USDA report explores healthy food incentives for SNAP users

New: Blog Post on the National Collaborative on Childhood Obesity Research’s (NCCOR) website:

Tune in to Chicago’s WBEZ 91.5 Afternoon Shift to hear Associate Director Allison Karpyn, PhD share findings from the report “Approaches for Promoting Healthy Food Purchases by SNAP Participants”

Listen Here:

Report available from the USDA (

The plan for leveraging a nutrition labeling system and the incentive approaches for promoting
healthy choices described in this report were developed through a review of the literature, expert
consultation, and consideration of ongoing initiatives to help consumers make healthy choices in
the retail setting. Expert consultation served to further develop the operational details of potential
approaches and to identify challenges, barriers, and opportunities for the likely stakeholders of
each approach. The technical expert rankings identified a set of possible approaches that were
determined to be both feasible and have substantial potential for impact. From that list, the study
team, in consultation with FNS, selected six approaches to develop further. Each of the six
approaches was developed to include a full description of the theoretical framework,
implementation, and suggested adjunct supports. The study team sought additional input from a
midsized regional retailer and a small retailer to refine some of the technical features of these

Study of Philly grocery tests assumptions about complex U.S. obesity problem.
To listen to Associate Director Allison Karpyn’s viewpoint, click on the link below:

Reading Recovery: Scaling Up What Works

New – Report released – December 2014

Report released – August 2013

Reading Recovery is a research-based short-term literacy intervention of individualized instruction for the lowest-achieving first graders. Through its established network of university training centers, Reading Recovery will be scaled up to target persistently low-performing schools, many of which serve high proportions of ELL students and/or students who live in rural areas. Scaling Up What Works has 15 partner institutions of higher education (IHE) participating in the project to facilitate implementation of Reading Recovery in 1,500 schools across 40 states. The overarching goal of the project is to increase the reading achievement levels of students in persistently low-performing schools.
The five key project objectives are to:
  • Train 15 new teacher leaders in Year 1 to serve underrepresented areas of the U.S. with a high population of schools meeting the criteria for Absolute Priority 4.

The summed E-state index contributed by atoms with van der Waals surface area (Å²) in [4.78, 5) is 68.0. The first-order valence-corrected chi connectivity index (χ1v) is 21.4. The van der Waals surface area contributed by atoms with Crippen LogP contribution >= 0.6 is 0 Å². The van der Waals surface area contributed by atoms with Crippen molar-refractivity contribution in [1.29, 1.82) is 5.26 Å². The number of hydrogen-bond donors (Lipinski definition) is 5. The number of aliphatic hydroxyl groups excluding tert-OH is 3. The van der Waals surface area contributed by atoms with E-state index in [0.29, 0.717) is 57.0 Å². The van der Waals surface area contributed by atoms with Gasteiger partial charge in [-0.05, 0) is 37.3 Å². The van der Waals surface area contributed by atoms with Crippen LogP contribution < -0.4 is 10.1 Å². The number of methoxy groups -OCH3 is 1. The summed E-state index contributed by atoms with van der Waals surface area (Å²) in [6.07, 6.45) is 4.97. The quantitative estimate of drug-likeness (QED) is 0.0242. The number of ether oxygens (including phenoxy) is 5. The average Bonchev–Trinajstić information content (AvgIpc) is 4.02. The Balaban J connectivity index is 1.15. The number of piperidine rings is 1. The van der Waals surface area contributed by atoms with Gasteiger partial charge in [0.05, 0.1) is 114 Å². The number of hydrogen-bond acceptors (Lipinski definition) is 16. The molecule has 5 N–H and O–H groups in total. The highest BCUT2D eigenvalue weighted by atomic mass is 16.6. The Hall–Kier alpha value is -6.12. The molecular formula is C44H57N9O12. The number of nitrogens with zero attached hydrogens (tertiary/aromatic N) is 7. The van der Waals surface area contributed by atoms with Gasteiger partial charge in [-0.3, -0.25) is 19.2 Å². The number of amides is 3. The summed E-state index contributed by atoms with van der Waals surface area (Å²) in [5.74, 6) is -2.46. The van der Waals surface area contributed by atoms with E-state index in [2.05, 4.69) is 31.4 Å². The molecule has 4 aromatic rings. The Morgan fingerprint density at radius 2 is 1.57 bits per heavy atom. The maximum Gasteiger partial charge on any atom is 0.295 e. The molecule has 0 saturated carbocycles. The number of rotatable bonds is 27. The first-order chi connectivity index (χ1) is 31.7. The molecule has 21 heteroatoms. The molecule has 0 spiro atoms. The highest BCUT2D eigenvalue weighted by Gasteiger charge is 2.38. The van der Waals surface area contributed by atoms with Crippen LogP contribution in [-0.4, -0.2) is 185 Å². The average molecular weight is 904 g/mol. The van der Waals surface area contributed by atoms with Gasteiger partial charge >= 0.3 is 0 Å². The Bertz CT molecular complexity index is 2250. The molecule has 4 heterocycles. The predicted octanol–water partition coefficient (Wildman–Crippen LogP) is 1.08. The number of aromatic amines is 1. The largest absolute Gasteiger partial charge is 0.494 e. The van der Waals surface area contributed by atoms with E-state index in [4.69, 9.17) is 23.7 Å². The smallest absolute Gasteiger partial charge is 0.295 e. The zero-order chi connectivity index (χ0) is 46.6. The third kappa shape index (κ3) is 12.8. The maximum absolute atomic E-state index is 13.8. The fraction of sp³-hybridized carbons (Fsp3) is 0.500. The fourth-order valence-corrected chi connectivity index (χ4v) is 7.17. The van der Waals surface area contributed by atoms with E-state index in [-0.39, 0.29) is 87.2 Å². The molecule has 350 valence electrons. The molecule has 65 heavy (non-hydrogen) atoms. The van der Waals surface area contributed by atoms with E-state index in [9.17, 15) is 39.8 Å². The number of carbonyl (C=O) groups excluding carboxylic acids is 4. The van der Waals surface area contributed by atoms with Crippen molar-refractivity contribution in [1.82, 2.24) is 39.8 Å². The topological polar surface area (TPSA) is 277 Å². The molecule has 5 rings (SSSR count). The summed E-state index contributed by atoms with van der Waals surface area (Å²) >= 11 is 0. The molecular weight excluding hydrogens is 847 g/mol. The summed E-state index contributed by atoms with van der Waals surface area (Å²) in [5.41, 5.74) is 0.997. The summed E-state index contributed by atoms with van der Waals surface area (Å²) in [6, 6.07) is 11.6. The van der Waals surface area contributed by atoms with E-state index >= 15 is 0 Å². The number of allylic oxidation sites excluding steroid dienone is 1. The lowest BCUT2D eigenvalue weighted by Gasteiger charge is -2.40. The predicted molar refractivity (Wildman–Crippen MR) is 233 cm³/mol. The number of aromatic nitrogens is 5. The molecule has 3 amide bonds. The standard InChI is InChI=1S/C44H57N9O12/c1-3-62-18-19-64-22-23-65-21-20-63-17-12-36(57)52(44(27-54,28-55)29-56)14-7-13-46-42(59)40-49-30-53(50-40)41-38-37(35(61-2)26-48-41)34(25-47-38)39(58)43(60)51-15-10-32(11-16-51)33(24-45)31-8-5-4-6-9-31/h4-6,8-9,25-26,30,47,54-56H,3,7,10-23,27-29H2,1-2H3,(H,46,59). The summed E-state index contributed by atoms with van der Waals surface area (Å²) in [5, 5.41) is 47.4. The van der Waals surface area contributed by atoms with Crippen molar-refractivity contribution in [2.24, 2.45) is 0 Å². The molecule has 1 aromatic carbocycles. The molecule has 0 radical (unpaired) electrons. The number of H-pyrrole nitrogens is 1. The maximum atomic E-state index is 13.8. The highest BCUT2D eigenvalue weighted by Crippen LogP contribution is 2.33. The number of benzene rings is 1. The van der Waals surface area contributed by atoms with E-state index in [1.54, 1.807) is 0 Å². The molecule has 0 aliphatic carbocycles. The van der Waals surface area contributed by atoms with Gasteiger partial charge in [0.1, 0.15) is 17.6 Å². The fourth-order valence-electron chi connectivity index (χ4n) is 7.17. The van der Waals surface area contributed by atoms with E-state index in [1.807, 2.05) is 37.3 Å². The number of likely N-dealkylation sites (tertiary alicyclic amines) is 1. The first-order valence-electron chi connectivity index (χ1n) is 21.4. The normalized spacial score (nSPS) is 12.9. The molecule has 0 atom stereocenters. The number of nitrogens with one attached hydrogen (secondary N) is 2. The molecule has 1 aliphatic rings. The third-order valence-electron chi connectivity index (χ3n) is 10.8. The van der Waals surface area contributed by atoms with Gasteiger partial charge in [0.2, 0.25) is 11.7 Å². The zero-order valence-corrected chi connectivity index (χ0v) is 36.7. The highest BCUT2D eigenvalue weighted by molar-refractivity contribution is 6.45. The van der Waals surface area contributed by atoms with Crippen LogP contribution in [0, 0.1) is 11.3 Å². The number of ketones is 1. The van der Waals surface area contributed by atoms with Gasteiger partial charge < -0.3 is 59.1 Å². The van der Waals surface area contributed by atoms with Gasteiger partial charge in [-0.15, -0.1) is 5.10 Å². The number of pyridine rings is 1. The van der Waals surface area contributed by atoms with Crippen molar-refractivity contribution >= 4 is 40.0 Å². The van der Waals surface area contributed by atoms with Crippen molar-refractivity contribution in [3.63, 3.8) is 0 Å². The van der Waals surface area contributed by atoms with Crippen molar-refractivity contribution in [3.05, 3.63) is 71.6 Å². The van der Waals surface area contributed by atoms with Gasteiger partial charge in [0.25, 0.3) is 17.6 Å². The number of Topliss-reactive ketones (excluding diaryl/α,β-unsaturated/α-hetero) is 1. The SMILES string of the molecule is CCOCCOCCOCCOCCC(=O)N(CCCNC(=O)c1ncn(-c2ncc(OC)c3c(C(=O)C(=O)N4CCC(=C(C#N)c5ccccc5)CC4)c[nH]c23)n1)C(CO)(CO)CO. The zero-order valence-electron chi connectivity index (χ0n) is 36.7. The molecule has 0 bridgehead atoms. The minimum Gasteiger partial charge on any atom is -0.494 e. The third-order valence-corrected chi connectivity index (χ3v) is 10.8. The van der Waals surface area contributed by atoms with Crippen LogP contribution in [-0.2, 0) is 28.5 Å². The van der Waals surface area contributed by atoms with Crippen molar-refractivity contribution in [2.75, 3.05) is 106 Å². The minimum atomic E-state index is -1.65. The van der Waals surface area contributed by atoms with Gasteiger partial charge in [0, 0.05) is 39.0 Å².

• Train 750 new Reading Recovery teachers each year for a total of 3,750 teachers at the end of five years.
  • Work with more than 90,000 Reading Recovery students and over 400,000 students in classrooms or Title I small group instruction.
  • Conduct a rigorous independent project evaluation including both experimental and qualitative methodologies.
  • Provide high-quality oversight for the project, orchestrating activities across all the official partners.

Official Partners: There are 16 official partner institutes of higher education (IHEs) participating in the project: The Ohio State University, Clemson University, Georgia State University, Lesley University, National Louis University, New York University, Oakland University, Saint Mary’s College, Texas Women’s University, University of Arkansas–Little Rock, University of Connecticut, University of Kentucky, University of Maine, University of Northern Iowa, the University of South Dakota, and The University of Pennsylvania (the project’s external evaluator).

Start date:  October 2010
End date:  September 2015


Study of International Baccalaureate Students’ Post-Secondary Outcomes

New – Report released August 2013

Despite a lack of scientifically based research, credit-based transition programs such as International Baccalaureate (IB), Advanced Placement (AP), and dual enrollment have become very popular as a means to increase the rigor of high school course offerings and improve the curricular alignment between high school and college. The purpose of this research is to examine the relationships between participation in the IB Diploma Program and a range of college-related outcomes that occur on the path into and through higher education. By combining data across the International Baccalaureate North American (IBNA) database, the Florida K-20 Education Data Warehouse (EDW), and the National Student Clearinghouse, we can study college enrollment and graduation for a national sample, while using more detailed data from the state of Florida to produce a comprehensive picture of the relationship between participation in IB and students’ postsecondary trajectories as reflected by indicators of academic readiness for college (e.g., high school GPA, SAT scores), access to college (e.g., application and acceptance rates), academic performance in college (e.g., GPA, course grades), persistence to bachelor’s degree attainment (e.g., time to graduation), and access to post-baccalaureate degree programs (e.g., application and acceptance rates). Because not every school offers an IB program, and students who eventually choose to participate in IB programs are a self-selected group, our analytic models include several statistical and econometric approaches for addressing selection bias.
Start date:  March 2009
End date:  February 2013